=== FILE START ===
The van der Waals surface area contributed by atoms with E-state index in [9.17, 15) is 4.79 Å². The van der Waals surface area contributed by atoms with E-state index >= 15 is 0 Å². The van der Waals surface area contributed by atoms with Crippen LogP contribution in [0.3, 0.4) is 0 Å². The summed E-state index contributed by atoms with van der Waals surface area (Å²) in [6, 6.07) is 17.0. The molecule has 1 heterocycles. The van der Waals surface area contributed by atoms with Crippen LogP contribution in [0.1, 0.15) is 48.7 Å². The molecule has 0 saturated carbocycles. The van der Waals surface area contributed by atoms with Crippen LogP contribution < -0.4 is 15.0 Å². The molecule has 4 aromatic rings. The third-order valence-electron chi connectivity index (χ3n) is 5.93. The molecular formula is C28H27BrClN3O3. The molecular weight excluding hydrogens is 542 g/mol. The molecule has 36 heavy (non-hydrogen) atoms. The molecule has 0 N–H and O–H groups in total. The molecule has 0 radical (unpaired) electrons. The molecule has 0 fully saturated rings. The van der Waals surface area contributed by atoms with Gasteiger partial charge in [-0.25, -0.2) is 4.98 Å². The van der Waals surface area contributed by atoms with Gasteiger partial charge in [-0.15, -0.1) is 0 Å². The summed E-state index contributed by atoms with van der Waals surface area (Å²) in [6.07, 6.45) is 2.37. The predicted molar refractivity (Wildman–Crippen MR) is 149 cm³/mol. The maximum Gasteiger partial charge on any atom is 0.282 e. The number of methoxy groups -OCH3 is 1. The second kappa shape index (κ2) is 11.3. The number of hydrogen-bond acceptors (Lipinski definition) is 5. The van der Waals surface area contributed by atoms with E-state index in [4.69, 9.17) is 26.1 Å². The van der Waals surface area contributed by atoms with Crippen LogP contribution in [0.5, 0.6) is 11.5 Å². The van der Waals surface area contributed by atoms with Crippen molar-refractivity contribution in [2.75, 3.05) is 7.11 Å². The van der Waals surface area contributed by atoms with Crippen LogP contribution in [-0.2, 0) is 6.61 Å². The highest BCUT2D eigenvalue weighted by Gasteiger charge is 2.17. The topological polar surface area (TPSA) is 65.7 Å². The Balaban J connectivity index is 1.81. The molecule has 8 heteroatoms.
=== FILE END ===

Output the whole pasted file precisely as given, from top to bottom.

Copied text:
The van der Waals surface area contributed by atoms with E-state index in [9.17, 15) is 4.79 Å². The van der Waals surface area contributed by atoms with E-state index >= 15 is 0 Å². The van der Waals surface area contributed by atoms with Crippen LogP contribution in [0.3, 0.4) is 0 Å². The summed E-state index contributed by atoms with van der Waals surface area (Å²) in [6, 6.07) is 17.0. The molecule has 1 heterocycles. The van der Waals surface area contributed by atoms with Crippen LogP contribution in [0.1, 0.15) is 48.7 Å². The molecule has 0 saturated carbocycles. The van der Waals surface area contributed by atoms with Crippen LogP contribution < -0.4 is 15.0 Å². The molecule has 4 aromatic rings. The third-order valence-electron chi connectivity index (χ3n) is 5.93. The molecular formula is C28H27BrClN3O3. The molecular weight excluding hydrogens is 542 g/mol. The molecule has 36 heavy (non-hydrogen) atoms. The molecule has 0 N–H and O–H groups in total. The molecule has 0 radical (unpaired) electrons. The molecule has 0 fully saturated rings. The van der Waals surface area contributed by atoms with Gasteiger partial charge in [-0.25, -0.2) is 4.98 Å². The van der Waals surface area contributed by atoms with Gasteiger partial charge in [-0.15, -0.1) is 0 Å². The summed E-state index contributed by atoms with van der Waals surface area (Å²) in [6.07, 6.45) is 2.37. The predicted molar refractivity (Wildman–Crippen MR) is 149 cm³/mol. The maximum Gasteiger partial charge on any atom is 0.282 e. The number of methoxy groups -OCH3 is 1. The second kappa shape index (κ2) is 11.3. The number of hydrogen-bond acceptors (Lipinski definition) is 5. The van der Waals surface area contributed by atoms with E-state index in [4.69, 9.17) is 26.1 Å². The van der Waals surface area contributed by atoms with Crippen LogP contribution in [0.5, 0.6) is 11.5 Å². The van der Waals surface area contributed by atoms with Crippen molar-refractivity contribution in [2.75, 3.05) is 7.11 Å². The van der Waals surface area contributed by atoms with Crippen LogP contribution in [-0.2, 0) is 6.61 Å². The highest BCUT2D eigenvalue weighted by Gasteiger charge is 2.17. The topological polar surface area (TPSA) is 65.7 Å². The Balaban J connectivity index is 1.81. The molecule has 8 heteroatoms.